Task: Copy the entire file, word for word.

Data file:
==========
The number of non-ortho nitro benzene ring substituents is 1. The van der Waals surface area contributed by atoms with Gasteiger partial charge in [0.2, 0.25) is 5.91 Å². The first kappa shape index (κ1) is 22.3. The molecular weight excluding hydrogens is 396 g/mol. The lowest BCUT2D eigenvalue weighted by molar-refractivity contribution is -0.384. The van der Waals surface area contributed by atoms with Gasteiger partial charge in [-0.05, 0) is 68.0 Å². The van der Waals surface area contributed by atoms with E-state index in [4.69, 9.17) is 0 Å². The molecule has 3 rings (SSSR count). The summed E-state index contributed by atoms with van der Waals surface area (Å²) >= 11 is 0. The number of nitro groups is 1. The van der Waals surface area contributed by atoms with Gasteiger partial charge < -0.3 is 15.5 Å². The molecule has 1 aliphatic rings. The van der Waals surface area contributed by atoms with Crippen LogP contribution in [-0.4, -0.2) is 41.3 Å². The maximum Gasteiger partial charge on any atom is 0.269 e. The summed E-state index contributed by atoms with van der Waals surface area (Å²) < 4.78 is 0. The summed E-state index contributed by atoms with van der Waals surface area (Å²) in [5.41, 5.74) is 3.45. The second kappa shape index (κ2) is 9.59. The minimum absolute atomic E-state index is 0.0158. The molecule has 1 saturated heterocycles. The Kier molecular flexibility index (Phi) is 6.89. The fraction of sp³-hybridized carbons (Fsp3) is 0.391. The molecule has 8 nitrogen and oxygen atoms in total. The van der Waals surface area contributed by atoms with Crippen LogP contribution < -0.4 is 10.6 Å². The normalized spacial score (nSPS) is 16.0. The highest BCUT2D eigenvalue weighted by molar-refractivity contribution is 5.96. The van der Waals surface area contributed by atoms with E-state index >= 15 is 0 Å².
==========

The number of non-ortho nitro benzene ring substituents is 1. The van der Waals surface area contributed by atoms with Gasteiger partial charge in [0.2, 0.25) is 5.91 Å². The first kappa shape index (κ1) is 22.3. The molecular weight excluding hydrogens is 396 g/mol. The lowest BCUT2D eigenvalue weighted by molar-refractivity contribution is -0.384. The van der Waals surface area contributed by atoms with Gasteiger partial charge in [-0.05, 0) is 68.0 Å². The van der Waals surface area contributed by atoms with E-state index in [4.69, 9.17) is 0 Å². The molecule has 3 rings (SSSR count). The summed E-state index contributed by atoms with van der Waals surface area (Å²) >= 11 is 0. The number of nitro groups is 1. The van der Waals surface area contributed by atoms with Gasteiger partial charge < -0.3 is 15.5 Å². The molecule has 1 aliphatic rings. The van der Waals surface area contributed by atoms with Crippen LogP contribution in [-0.4, -0.2) is 41.3 Å². The maximum Gasteiger partial charge on any atom is 0.269 e. The summed E-state index contributed by atoms with van der Waals surface area (Å²) < 4.78 is 0. The summed E-state index contributed by atoms with van der Waals surface area (Å²) in [5.41, 5.74) is 3.45. The second kappa shape index (κ2) is 9.59. The minimum absolute atomic E-state index is 0.0158. The molecule has 1 saturated heterocycles. The Kier molecular flexibility index (Phi) is 6.89. The fraction of sp³-hybridized carbons (Fsp3) is 0.391. The molecule has 8 nitrogen and oxygen atoms in total. The van der Waals surface area contributed by atoms with Crippen LogP contribution < -0.4 is 10.6 Å². The normalized spacial score (nSPS) is 16.0. The highest BCUT2D eigenvalue weighted by molar-refractivity contribution is 5.96. The van der Waals surface area contributed by atoms with E-state index >= 15 is 0 Å².